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Metals 2017, 7(10), 404; doi:10.3390/met7100404

Article
Microwave Pretreatment for Thiourea Leaching for Gold Concentrate
Nag-Choul Choi 1,, Bong-Ju Kim 2,, Kanghee Cho 1, Soonjae Lee 2,*Orcid and Cheon-Young Park 3,*
1
Department of Rural Systems Engineering/Research Institute of Agriculture and Life Sciences, Seoul National University, Seoul 08826, Korea
2
Department of Earth and Environmental Sciences, Korea University, Seoul 02841, Korea
3
Department of Energy and Resource Engineering, Chosun University, Gwangju 61452, Korea
*
Correspondence: Tel.: +82-2-3290-3177 (S.L.); +82-62-230-7878 (C.-Y.P.)
These authors contributed equally.
Received: 4 September 2017 / Accepted: 27 September 2017 / Published: 1 October 2017

Abstract

:
In this research, we studied the use of microwave pretreatment to enhance the efficiency of Au leaching from gold concentrate. The gold concentrate was pretreated using microwaves with different irradiation time. The sample temperature was increased up to 950 °C by the microwave irradiation. A scanning electron microscope-energy dispersive spectrometer showed the evolution of microcracks and the reduction of sulfur on the mineral surface. X-ray diffraction data also showed the mineral phase shift from pyrite to hematite or pyrrhotite. A leaching test was conducted for the microwave-treated and untreated gold concentrates using thiourea. Although the thiourea leaching recovered 80% of Au from the untreated concentrate, from the treated concentration, the Au could be recovered completely. Au leaching efficiency increased as the microwave irradiation time increased, as well as with a higher composition of thiourea.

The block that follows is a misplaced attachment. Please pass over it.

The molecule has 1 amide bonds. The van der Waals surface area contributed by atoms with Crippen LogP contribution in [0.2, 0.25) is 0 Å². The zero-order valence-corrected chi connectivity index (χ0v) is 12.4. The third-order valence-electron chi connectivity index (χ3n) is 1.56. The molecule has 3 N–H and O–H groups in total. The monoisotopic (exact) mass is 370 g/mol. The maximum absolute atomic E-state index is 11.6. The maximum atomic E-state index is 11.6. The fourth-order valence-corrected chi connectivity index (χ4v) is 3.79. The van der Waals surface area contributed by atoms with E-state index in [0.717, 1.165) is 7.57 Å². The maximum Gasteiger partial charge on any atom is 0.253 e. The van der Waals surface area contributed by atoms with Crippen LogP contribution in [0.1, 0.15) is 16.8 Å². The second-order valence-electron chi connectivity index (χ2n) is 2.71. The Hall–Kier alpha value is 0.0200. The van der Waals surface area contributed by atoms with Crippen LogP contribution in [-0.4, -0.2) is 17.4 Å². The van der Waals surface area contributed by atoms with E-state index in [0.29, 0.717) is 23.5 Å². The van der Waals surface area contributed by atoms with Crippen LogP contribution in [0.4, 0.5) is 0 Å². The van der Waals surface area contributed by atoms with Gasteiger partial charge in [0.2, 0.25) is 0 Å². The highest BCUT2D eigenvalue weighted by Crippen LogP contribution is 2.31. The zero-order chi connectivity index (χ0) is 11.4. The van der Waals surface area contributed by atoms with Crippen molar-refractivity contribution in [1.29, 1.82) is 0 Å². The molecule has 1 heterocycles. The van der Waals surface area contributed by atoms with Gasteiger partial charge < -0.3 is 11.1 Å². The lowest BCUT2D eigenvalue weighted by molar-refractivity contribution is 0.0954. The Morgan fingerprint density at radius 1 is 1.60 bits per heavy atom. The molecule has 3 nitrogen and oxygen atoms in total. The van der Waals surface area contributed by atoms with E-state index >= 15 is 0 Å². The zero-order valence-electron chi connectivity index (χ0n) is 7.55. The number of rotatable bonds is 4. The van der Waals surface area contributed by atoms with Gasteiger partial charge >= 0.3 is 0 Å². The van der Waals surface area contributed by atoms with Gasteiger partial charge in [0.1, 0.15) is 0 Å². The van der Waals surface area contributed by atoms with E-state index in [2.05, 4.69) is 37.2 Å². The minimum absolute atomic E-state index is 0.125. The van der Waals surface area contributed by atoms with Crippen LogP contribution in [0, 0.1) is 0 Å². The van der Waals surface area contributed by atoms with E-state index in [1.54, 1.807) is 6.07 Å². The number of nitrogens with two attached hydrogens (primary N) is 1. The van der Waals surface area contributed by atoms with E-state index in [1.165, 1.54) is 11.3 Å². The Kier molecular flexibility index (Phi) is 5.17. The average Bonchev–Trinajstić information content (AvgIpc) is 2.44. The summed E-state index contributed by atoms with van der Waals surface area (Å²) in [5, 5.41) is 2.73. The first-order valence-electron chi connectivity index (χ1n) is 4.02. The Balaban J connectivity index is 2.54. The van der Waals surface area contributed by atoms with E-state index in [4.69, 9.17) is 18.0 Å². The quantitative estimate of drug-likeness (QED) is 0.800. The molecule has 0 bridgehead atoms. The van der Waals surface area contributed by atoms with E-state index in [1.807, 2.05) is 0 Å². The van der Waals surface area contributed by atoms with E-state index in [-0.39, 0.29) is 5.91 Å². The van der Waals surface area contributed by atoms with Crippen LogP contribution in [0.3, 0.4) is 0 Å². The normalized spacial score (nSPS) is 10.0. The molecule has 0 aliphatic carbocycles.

Keywords:
microwave; pyrite; thiourea leaching; gold

1. Introduction

For the efficient recovery of gold from ore, cyanidation has been widely used in extractive metallurgy for the past 100 years. Recently, considerable attention on non-cyanide lixiviants has been arisen in the metallurgical industry due to the increasing environmental concerns over cyanidation [1,2].